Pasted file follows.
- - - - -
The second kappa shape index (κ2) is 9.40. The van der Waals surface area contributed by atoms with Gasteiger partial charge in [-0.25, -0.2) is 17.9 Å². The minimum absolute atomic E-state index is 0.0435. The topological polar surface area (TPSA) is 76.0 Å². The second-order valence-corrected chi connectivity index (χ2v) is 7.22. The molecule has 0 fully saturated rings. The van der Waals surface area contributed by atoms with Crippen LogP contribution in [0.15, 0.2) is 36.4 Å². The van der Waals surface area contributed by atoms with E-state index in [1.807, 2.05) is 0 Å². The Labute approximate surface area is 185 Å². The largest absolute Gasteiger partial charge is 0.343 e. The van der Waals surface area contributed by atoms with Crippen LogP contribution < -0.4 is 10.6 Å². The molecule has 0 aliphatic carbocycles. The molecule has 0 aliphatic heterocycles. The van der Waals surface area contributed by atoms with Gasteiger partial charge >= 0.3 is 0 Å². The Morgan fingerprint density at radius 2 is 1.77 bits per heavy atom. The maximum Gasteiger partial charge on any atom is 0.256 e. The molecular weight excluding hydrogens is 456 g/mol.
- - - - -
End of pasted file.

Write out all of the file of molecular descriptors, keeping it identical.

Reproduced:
The second kappa shape index (κ2) is 9.40. The van der Waals surface area contributed by atoms with Gasteiger partial charge in [-0.25, -0.2) is 17.9 Å². The minimum absolute atomic E-state index is 0.0435. The topological polar surface area (TPSA) is 76.0 Å². The second-order valence-corrected chi connectivity index (χ2v) is 7.22. The molecule has 0 fully saturated rings. The van der Waals surface area contributed by atoms with Crippen LogP contribution in [0.15, 0.2) is 36.4 Å². The van der Waals surface area contributed by atoms with E-state index in [1.807, 2.05) is 0 Å². The Labute approximate surface area is 185 Å². The largest absolute Gasteiger partial charge is 0.343 e. The van der Waals surface area contributed by atoms with Crippen LogP contribution < -0.4 is 10.6 Å². The molecule has 0 aliphatic carbocycles. The molecule has 0 aliphatic heterocycles. The van der Waals surface area contributed by atoms with Gasteiger partial charge >= 0.3 is 0 Å². The Morgan fingerprint density at radius 2 is 1.77 bits per heavy atom. The maximum Gasteiger partial charge on any atom is 0.256 e. The molecular weight excluding hydrogens is 456 g/mol.